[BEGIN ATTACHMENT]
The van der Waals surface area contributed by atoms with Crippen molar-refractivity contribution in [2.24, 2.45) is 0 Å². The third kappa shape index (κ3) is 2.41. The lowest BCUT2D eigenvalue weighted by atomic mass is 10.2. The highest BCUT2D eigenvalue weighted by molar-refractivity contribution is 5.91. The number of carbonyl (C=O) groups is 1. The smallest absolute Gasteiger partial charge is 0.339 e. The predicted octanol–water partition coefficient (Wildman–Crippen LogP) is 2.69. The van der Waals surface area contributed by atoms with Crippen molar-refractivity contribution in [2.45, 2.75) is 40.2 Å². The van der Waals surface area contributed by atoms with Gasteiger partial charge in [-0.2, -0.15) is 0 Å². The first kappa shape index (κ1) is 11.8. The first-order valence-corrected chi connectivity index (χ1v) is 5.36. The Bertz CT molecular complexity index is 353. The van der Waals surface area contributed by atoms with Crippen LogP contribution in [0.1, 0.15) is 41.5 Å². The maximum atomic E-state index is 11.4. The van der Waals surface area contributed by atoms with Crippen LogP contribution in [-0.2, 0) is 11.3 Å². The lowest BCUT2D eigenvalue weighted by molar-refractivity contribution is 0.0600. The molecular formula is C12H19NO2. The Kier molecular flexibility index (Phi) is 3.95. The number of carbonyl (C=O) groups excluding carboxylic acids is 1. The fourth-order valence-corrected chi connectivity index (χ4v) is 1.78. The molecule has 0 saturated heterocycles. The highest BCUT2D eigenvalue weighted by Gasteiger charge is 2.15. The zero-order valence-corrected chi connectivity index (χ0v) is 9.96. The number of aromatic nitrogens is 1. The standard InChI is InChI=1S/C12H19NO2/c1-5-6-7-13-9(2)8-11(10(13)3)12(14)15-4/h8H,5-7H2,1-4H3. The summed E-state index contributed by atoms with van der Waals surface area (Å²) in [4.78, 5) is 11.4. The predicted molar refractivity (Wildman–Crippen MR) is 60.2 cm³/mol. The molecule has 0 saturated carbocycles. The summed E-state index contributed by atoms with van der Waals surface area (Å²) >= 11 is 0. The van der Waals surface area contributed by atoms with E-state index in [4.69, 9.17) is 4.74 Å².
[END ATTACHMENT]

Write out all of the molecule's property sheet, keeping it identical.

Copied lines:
The van der Waals surface area contributed by atoms with Crippen molar-refractivity contribution in [2.24, 2.45) is 0 Å². The third kappa shape index (κ3) is 2.41. The lowest BCUT2D eigenvalue weighted by atomic mass is 10.2. The highest BCUT2D eigenvalue weighted by molar-refractivity contribution is 5.91. The number of carbonyl (C=O) groups is 1. The smallest absolute Gasteiger partial charge is 0.339 e. The predicted octanol–water partition coefficient (Wildman–Crippen LogP) is 2.69. The van der Waals surface area contributed by atoms with Crippen molar-refractivity contribution in [2.45, 2.75) is 40.2 Å². The van der Waals surface area contributed by atoms with Gasteiger partial charge in [-0.2, -0.15) is 0 Å². The first kappa shape index (κ1) is 11.8. The first-order valence-corrected chi connectivity index (χ1v) is 5.36. The Bertz CT molecular complexity index is 353. The van der Waals surface area contributed by atoms with Crippen LogP contribution in [0.1, 0.15) is 41.5 Å². The maximum atomic E-state index is 11.4. The van der Waals surface area contributed by atoms with Crippen LogP contribution in [-0.2, 0) is 11.3 Å². The lowest BCUT2D eigenvalue weighted by molar-refractivity contribution is 0.0600. The molecular formula is C12H19NO2. The Kier molecular flexibility index (Phi) is 3.95. The number of carbonyl (C=O) groups excluding carboxylic acids is 1. The fourth-order valence-corrected chi connectivity index (χ4v) is 1.78. The molecule has 0 saturated heterocycles. The highest BCUT2D eigenvalue weighted by Gasteiger charge is 2.15. The zero-order valence-corrected chi connectivity index (χ0v) is 9.96. The number of aromatic nitrogens is 1. The standard InChI is InChI=1S/C12H19NO2/c1-5-6-7-13-9(2)8-11(10(13)3)12(14)15-4/h8H,5-7H2,1-4H3. The summed E-state index contributed by atoms with van der Waals surface area (Å²) in [4.78, 5) is 11.4. The predicted molar refractivity (Wildman–Crippen MR) is 60.2 cm³/mol. The molecule has 0 saturated carbocycles. The summed E-state index contributed by atoms with van der Waals surface area (Å²) >= 11 is 0. The van der Waals surface area contributed by atoms with E-state index in [4.69, 9.17) is 4.74 Å².